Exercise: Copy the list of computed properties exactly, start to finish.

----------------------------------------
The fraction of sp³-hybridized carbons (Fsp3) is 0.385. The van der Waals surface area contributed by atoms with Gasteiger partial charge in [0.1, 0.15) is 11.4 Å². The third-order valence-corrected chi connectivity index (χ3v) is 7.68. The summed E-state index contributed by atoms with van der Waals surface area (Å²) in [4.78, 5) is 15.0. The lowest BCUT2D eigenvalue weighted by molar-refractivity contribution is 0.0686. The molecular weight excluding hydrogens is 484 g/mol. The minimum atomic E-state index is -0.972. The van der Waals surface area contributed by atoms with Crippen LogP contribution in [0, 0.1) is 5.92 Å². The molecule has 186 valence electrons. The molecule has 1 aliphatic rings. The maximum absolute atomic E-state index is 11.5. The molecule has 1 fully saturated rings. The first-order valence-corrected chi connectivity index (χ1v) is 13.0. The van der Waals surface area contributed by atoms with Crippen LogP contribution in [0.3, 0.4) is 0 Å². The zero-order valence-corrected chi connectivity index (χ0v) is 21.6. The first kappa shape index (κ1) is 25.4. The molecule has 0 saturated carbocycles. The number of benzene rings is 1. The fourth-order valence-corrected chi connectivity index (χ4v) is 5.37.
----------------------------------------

The fraction of sp³-hybridized carbons (Fsp3) is 0.385. The van der Waals surface area contributed by atoms with Gasteiger partial charge in [0.1, 0.15) is 11.4 Å². The third-order valence-corrected chi connectivity index (χ3v) is 7.68. The summed E-state index contributed by atoms with van der Waals surface area (Å²) in [4.78, 5) is 15.0. The lowest BCUT2D eigenvalue weighted by molar-refractivity contribution is 0.0686. The molecular weight excluding hydrogens is 484 g/mol. The minimum atomic E-state index is -0.972. The van der Waals surface area contributed by atoms with Crippen LogP contribution in [0, 0.1) is 5.92 Å². The molecule has 186 valence electrons. The molecule has 1 aliphatic rings. The maximum absolute atomic E-state index is 11.5. The molecule has 1 fully saturated rings. The first-order valence-corrected chi connectivity index (χ1v) is 13.0. The van der Waals surface area contributed by atoms with Crippen LogP contribution in [0.3, 0.4) is 0 Å². The zero-order valence-corrected chi connectivity index (χ0v) is 21.6. The first kappa shape index (κ1) is 25.4. The molecule has 0 saturated carbocycles. The number of benzene rings is 1. The fourth-order valence-corrected chi connectivity index (χ4v) is 5.37.